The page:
I very deliberately try not to comment on specific political personalities, policies or partisan debates because most of the time, my voice isn’t necessarily that divergent from one group or another.  Why egg on a fight?  In this case, however, I feel like I have something different to say.

First I read this article in the Washington Post.  http://voices.washingtonpost.com/thefix/2008/11/obamas_impossible_high_expecta.html?hpid=topnews

Now, put aside the rhetoric on “what kind of paper” the Post is and take the article at face value.  After listening to many of my peers talk, I feel this article reflects a lot of the feelings his voters in the DC Metro area have.  I worry about it – greatly – because a pedestal that high is a long way to fall.

Asking President-elect Obama to represent the healing of massive racial issues in the country is like asking Jesus (whether you call him prophet or Son of God) to represent the healing of two warring nations that dated back to two women having sons by the same man and one of them not inheriting.  (Oversimplified for the sake of brevity – forgive me please.)  Pick up a paper, even that argument is still on-going.

The responsibility of healing the racial divides in this country belong solely to the citizenship of this country.  Regardless of race, social status or geographic location, we should all be working to teach our youth that everyone is equal and forgiving grudges of past hurts. 

It’s interesting that many people believe the “South” holds the deed to racism in the United States.  I’ve been to almost every state in the union save Washington, Oregon, Montana, Utah, North Dakota, New Hampshire, Vermont, Maine, New Mexico, Alaska and Arizona.   I’ve even been to Puerto Rico!  I say this to tell you that as a minority visiting the remaining 39 states, racism and ignorance are not limited to states south of the Mason Dixon line. 

The Midwest was one of the first places where I’ve met people who have never met anyone of color in person until attending college.  Where their only impressions of minorities were based on urban center news piped in from places such as Chicago, Des Moines, Omaha, Kansas City, St. Louis, New York, New Orleans, Los Angeles, D.C. or Miami and little of it was good.  Ideas of how minorities act were based on television shows ranging from the Simpsons to Law and Order.  The history taught in the Midwest is also different.  When I attended schools in New Orleans, Biloxi, D.C. or overseas in DoD schools, a certain amount of time and emphasis was given to the civil history of this country.  In the DoD schools, this was even expanded to include Asian, Hispanic and European immigrant civil issues in the country.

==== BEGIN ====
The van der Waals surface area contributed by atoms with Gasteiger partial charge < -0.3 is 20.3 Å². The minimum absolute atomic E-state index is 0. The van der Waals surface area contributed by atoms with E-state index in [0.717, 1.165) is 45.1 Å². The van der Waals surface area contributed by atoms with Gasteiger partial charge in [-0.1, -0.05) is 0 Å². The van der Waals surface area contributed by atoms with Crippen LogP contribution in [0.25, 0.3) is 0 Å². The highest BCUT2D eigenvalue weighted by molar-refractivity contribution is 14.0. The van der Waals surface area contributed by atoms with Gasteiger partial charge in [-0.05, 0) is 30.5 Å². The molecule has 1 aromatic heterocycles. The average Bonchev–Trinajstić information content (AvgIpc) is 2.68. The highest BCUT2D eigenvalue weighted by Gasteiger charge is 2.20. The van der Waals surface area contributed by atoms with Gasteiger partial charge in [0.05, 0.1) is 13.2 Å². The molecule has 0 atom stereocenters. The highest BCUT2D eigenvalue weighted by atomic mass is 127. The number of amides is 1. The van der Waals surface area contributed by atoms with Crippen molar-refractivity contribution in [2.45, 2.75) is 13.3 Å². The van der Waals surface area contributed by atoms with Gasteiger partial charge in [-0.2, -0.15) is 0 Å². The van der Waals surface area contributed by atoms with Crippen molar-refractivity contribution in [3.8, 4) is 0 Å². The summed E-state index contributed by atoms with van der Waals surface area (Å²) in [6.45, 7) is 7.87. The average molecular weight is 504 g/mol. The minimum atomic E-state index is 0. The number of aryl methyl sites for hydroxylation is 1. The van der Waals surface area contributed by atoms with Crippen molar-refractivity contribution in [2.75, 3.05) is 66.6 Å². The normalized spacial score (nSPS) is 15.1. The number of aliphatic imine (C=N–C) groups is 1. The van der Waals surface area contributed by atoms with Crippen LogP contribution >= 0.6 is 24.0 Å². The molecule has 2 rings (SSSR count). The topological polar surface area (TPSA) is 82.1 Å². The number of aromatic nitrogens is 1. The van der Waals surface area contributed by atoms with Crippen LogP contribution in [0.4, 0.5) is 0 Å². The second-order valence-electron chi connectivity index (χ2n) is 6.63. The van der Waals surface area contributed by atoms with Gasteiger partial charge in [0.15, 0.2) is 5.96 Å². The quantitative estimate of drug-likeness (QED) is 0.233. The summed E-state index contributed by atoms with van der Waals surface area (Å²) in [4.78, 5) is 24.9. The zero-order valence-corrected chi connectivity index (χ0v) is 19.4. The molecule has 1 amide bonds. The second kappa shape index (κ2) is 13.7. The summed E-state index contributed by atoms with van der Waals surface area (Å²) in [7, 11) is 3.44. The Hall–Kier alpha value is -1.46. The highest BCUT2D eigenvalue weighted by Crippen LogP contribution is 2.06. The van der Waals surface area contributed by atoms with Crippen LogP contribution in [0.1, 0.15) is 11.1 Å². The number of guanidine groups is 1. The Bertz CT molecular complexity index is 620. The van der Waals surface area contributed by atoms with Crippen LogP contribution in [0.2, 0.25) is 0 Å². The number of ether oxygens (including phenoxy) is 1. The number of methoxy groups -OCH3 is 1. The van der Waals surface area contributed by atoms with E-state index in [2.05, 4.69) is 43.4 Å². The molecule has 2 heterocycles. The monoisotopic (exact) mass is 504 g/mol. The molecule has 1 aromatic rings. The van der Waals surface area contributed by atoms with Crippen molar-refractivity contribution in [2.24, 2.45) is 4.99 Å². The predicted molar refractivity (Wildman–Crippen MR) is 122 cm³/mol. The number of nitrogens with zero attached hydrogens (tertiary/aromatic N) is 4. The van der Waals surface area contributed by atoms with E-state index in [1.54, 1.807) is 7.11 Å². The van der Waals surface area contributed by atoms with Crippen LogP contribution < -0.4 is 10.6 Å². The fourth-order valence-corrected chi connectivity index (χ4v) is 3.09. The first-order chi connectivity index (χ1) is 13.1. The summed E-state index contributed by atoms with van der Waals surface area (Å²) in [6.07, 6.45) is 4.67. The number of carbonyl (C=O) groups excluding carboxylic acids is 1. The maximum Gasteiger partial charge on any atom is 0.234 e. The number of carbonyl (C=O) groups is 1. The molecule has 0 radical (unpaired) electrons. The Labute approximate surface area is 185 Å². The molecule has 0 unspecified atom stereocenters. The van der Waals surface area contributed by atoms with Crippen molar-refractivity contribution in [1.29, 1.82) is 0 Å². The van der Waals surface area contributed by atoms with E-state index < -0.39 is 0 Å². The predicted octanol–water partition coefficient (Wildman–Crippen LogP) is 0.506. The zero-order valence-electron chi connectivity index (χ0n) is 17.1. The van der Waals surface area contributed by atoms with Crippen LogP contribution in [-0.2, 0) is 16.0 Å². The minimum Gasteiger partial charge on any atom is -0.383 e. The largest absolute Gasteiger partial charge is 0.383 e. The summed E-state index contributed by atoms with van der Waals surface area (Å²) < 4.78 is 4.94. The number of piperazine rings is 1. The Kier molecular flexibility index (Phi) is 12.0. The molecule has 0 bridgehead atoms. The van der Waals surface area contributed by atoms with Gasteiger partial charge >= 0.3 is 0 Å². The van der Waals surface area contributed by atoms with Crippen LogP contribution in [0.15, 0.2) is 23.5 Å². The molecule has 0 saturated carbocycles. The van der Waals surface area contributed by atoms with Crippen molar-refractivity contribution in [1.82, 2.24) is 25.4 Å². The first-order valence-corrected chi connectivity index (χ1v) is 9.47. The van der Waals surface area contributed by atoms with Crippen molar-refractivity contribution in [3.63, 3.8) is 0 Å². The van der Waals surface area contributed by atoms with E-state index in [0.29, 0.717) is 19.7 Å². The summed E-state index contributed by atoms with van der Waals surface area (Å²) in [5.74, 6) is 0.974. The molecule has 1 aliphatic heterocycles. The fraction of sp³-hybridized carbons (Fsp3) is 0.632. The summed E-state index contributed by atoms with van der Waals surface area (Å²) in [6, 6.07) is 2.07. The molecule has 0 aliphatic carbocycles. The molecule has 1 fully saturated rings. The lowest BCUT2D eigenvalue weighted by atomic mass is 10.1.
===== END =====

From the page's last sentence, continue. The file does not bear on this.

Not so in Omaha, strangely, though I learned more about Native American history and agriculture in my time there but there was an optimistic glossing over of the severe racial disharmony the American history left behind as it occurred.  I’m not talking just black and white here, but the Asian and Hispanic communities in this nation have had their own severe injustices to overcome.  Many more recently than slavery, though for a lesser time frame – thankfully.  Things have grown so divided in places that even within an ethnic group, there are severe divides.  From labelling arguments – Are you really from Africa?  The islands?  Some other place where having a tan is common?  Hispanic?  Colombian, Cuban, Mexican – is there a difference?  Chinese, Laotian, Japanese or Korean? to purity arguments – Are you mixed?  You’re not Black / White / Asian / Whatever enough for one group or another.    The issue has grown beyond the bounds of simple race / ethnicity divides.

One of the beauties of the American dream is that it doesn’t matter where your from, where your parents are from or grandparents for that matter.   What we need to do is work from the home to school to the workplace to teach color blindness.  Want to judge someone based on common sense, education or social mores?   Choose to associate certain behaviors based on factual evidence?  Give the benefit of the doubt across the board and allow yourself to be proven right or wrong about a person, group or idea based upon their actual actions?

Bold ideas for this country.  President-elect Obama is trying to lead that direction, but he can only do his part as an American citizen – the rest is up to us.  We have the chance to show the world that people of various nations, religion, beliefs and socio-ethnic patterns can coexist in equal harmony with grace, forgiveness and a common work ethic.

If you want to vote for change, that’s the one I think we should start with.